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What else is new?  Folks this is honestly not surprising considering how these politicians work.  But what I don’t get is why Nevada residents keep voting the man back in??

Via (WSJ.com)

Sen. Reid Hits the Ground Running in Uphill Re-Election Bid

WASHINGTON — Sen. Harry Reid will command the biggest party majority of any Senate leader in a quarter century when the new Congress convenes in January. But the Nevada Democrat is already worried about his own re-election fight in 2010.

Sen. Reid, perhaps the most-vulnerable Democrat who will face re-election in a midterm race that is likely to favor his party once again, began interviewing campaign managers last week. The Senate majority leader also recently stepped up fund-raising.

Starting early could help Sen. Reid avoid the fate of his predecessor, Tom Daschle, who was Democratic leader for a decade before losing his re-election bid in South Dakota in 2004. The current Republican leader in the Senate, Mitch McConnell, narrowly won re-election in Kentucky this year.

Sen. Reid “saw what happened to Tom Daschle and Mitch McConnell,” said Republican Sen. John Ensign, Nevada’s the other senator. “He saw the consequences of being the majority leader or the leader of one of the parties.”

Jon Summers, a Reid spokesman, said Sen. Reid knows he will be a Republican target in 2010 and has been preparing for his re-election campaign for some time. He added that Sen. Reid’s leadership position in the Senate is an asset, not a liability. “Being the majority leader means he can do things no one else can.”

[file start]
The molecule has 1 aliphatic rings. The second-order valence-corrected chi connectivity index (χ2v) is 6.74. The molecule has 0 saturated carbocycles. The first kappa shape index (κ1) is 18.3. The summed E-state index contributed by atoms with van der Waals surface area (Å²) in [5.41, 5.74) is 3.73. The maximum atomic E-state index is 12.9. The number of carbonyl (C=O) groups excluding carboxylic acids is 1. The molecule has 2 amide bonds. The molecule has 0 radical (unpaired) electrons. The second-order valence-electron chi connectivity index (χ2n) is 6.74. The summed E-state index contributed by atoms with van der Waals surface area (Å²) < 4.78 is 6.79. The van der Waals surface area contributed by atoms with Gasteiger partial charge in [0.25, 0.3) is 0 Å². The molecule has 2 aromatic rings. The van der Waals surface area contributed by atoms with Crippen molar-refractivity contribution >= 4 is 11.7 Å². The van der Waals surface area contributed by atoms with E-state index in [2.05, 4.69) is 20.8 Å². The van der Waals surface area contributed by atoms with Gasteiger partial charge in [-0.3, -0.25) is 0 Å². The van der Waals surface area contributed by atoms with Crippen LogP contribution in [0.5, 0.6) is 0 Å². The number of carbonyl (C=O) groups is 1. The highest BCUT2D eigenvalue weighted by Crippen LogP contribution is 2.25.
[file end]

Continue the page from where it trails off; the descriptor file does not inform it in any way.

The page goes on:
Democrats have picked up a combined 13 seats in the past two election cycles. In 2010, more Republicans than Democrats are up for re-election, and Democratic incumbents appear to be well-positioned overall.

Sen. Reid, however, faces a potentially tough fight. A recent Research 2000 poll of likely voters put his approval rating at 38% and his disapproval rating at 54%, a possible reflection of voters’ displeasure with gridlock and partisanship in Washington. And while Nevada broke for President-elect Barack Obama by 12 percentage points in November, the state voted for President George W. Bush in 2000 and 2004.

As Senate majority leader, Sen. Reid is expected to play a critical role in shepherding Democratic priorities through the Senate, with a full docket of legislation up for consideration in the first year of the Obama administration.

Sen. Reid traveled to the Virgin Islands and Puerto Rico late last month to meet with campaign contributors. A spokesman for Sen. Reid said he expects to have $3 million in his campaign account at the end of the year, up from about $2.75 million on Oct. 1. Sen. Reid spent $7 million in his 2004 race.

Two Democratic Senate colleagues, South Dakota’s Tim Johnson and Oregon’s Jeff Merkley, have sent emails to their supporters seeking contributions to Sen. Reid’s campaign.

“Republicans are going after Harry Reid’s Senate seat in 2010, and we can’t afford to lose a great Democratic leader,” Senator-elect Merkley wrote in his email.

Who might square off against Sen. Reid is unclear. Nevada’s Republican lieutenant governor, Brian Krolicki, declared his candidacy last month but was subsequently indicted for suspect accounting practices during his time as state treasurer. He has denied the charges.

Another potential GOP candidate is former Rep. Jon Porter, who lost his House seat representing an area outside of Las Vegas in November after serving three terms. The Research 2000 survey showed Sen. Reid beating Mr. Porter 46% to 40% in a potential 2010 race, an uncomfortably narrow margin for an incumbent.

Democrats say Nevada is a former swing state that has swung to their camp. The party now has a 100,000-person registration advantage there.

In 2004, the last time Sen. Reid was up for re-election, the number of registered Republicans and Democrats was about the same.

God Bless,
The Truth Tracker
Jason R. Bootie